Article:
paw

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paw

any of the feet of a four-legged mammal, bearing claws or nails

paw

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(vertebrate zoology)
The foot of an animal, especially a quadruped having claws.

PAW

(tool)
References in classic literature ?
'Strew some white meal over my feet for me.' The miller thought to himself: 'The wolf wants to deceive someone,' and refused; but the wolf said: 'If you will not do it, I will devour you.' Then the miller was afraid, and made his paws white for him.
Once, and twice, he sleepily brushed his nose with his paw. Then he woke up.
"Bring lights!" And, with a dignified air, he held out his paw for them to kiss.
Grasping the tree's stem with his powerful paws he dragged down with all the great weight of his huge bulk and all the irresistible force of those mighty muscles.
Ferko felt so sorry for the little beast that he spoke to it in the most friendly manner, and washed its small paws with the healing water.
She could hear the great padded paws upon the ground outside.
Oh, my poor son Thomas!" exclaimed Tabitha, wringing her paws.
Indeed, as she stood beside the rabbit, who sat upon his hind legs and used his paws as hands, her head was just about as high as his own.
He asked me, "what my thoughts and speculations were, while I lay in the monkey's paw; how I liked the victuals he gave me; his manner of feeding; and whether the fresh air on the roof had sharpened my stomach." He desired to know, "what I would have done upon such an occasion in my own country." I told his majesty, "that in Europe we had no monkeys, except such as were brought for curiosity from other places, and so small, that I could deal with a dozen of them together, if they presumed to attack me.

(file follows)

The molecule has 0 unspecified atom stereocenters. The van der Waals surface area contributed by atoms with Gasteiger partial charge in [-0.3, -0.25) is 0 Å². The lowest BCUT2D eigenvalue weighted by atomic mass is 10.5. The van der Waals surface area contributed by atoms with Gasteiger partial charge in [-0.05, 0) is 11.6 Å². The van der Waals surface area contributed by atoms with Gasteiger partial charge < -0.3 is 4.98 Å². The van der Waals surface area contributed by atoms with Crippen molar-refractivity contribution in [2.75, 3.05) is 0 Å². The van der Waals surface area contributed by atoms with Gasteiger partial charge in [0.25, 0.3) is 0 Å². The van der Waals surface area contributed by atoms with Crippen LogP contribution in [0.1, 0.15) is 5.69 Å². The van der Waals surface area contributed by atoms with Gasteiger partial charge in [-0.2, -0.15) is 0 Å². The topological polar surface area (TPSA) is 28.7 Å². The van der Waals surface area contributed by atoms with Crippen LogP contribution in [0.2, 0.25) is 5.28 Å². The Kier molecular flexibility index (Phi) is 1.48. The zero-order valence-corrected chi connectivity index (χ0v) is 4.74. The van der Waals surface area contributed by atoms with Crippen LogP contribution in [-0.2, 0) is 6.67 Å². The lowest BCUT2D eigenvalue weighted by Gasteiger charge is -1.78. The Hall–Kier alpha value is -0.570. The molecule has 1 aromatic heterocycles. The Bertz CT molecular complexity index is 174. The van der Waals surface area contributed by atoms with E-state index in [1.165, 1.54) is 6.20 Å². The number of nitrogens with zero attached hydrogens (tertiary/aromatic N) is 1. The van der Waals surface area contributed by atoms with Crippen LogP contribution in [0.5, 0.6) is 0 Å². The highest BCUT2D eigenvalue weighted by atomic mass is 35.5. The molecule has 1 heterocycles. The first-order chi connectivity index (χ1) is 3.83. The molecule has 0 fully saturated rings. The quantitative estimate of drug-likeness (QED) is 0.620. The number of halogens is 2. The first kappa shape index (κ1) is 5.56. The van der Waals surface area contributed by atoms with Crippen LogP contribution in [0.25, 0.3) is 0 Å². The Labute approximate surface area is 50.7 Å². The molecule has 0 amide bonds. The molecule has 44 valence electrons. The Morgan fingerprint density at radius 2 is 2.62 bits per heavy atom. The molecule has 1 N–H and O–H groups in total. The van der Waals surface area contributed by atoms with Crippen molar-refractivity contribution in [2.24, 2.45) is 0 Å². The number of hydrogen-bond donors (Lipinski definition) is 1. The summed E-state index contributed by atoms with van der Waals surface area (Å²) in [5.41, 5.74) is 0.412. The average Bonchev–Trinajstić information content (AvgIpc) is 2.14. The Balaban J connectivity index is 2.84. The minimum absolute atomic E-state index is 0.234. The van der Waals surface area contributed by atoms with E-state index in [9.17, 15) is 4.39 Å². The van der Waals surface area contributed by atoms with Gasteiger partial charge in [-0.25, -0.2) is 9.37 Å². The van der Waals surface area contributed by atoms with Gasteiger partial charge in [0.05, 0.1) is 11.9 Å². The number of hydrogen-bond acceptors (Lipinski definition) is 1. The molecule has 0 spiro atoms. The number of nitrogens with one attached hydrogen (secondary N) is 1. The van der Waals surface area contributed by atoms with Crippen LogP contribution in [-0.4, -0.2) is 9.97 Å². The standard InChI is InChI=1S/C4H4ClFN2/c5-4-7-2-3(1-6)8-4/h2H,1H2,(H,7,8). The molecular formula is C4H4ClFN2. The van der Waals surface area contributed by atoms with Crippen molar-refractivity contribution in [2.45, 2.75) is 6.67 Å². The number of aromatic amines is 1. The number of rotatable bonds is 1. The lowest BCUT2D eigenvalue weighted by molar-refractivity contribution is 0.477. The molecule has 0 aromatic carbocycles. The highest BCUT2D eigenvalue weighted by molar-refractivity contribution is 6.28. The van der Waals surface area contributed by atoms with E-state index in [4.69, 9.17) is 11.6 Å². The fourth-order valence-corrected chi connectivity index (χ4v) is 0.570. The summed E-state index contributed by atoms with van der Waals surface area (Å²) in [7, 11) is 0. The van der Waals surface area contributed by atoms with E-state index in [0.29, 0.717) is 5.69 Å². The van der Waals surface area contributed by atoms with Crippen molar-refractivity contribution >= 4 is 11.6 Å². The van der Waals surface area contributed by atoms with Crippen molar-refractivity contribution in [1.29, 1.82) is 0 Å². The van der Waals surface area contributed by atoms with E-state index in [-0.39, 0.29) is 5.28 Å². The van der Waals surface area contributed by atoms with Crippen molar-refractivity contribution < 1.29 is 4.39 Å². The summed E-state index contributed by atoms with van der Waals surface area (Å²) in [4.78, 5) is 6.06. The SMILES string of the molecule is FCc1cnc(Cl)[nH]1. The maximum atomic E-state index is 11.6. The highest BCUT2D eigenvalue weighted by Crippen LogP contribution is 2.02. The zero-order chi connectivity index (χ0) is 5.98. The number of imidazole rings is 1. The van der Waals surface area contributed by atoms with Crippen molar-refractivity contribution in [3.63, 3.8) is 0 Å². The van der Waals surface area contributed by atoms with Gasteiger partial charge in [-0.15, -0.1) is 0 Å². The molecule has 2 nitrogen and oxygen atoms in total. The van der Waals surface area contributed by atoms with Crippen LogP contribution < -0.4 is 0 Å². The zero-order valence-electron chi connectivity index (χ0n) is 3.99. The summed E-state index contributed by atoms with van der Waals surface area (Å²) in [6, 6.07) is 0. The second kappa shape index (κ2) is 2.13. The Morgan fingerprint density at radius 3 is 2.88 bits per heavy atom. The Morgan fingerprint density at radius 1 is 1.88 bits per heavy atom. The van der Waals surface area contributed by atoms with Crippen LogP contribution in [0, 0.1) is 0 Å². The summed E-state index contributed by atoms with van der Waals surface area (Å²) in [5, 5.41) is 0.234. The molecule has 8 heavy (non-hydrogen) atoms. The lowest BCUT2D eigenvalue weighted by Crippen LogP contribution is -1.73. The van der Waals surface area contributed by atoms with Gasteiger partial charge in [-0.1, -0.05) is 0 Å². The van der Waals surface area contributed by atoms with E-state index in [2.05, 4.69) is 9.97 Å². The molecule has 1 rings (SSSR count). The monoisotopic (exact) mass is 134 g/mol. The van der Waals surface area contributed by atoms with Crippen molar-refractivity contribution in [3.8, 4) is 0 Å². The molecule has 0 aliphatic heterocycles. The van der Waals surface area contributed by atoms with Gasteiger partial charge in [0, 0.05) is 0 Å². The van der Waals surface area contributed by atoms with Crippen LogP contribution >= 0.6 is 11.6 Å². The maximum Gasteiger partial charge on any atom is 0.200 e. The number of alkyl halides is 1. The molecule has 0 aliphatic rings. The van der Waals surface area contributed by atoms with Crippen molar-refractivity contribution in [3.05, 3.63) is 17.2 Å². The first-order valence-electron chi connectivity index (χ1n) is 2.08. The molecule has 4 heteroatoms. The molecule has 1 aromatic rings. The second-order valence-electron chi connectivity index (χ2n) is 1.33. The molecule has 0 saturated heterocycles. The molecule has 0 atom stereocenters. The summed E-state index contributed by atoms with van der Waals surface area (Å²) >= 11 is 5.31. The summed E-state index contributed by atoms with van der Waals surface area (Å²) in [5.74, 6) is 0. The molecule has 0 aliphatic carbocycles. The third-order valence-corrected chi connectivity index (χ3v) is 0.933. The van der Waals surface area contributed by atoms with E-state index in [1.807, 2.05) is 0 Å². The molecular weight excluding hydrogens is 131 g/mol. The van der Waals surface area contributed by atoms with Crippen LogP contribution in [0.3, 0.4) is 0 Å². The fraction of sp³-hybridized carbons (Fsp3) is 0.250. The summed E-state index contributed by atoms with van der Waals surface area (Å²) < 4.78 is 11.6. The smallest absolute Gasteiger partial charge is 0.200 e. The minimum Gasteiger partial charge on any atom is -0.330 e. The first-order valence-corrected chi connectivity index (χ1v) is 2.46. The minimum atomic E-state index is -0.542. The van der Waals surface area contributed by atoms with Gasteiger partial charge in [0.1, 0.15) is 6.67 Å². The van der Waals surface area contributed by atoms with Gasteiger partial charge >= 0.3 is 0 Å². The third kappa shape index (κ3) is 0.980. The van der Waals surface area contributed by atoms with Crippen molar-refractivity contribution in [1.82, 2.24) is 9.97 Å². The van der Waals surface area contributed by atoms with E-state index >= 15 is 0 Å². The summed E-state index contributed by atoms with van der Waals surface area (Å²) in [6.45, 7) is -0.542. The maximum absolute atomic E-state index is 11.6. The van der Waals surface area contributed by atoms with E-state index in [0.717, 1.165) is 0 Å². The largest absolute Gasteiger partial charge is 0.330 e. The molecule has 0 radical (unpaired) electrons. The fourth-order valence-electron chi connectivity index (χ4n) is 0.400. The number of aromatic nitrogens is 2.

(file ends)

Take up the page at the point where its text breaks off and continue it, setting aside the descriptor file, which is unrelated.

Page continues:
But, like Kipling's cat, he "walked by himself." His paw was against every cat, and every cat's paw against him.
Swinging myself outward, I began the descent, and had come to within a few feet of the ground, being just opposite a narrow window, when I was startled by a savage growl almost in my ear, and then a great taloned paw darted from the aperture to seize me, and I saw the snarling face of a lion within the embrasure.
The first part of the entertainment being concluded Pistache was desired to say what o'clock it was; he was shown Monsieur de Chavigny's watch; it was then half-past six; the dog raised and dropped his paw six times; the seventh he let it remain upraised.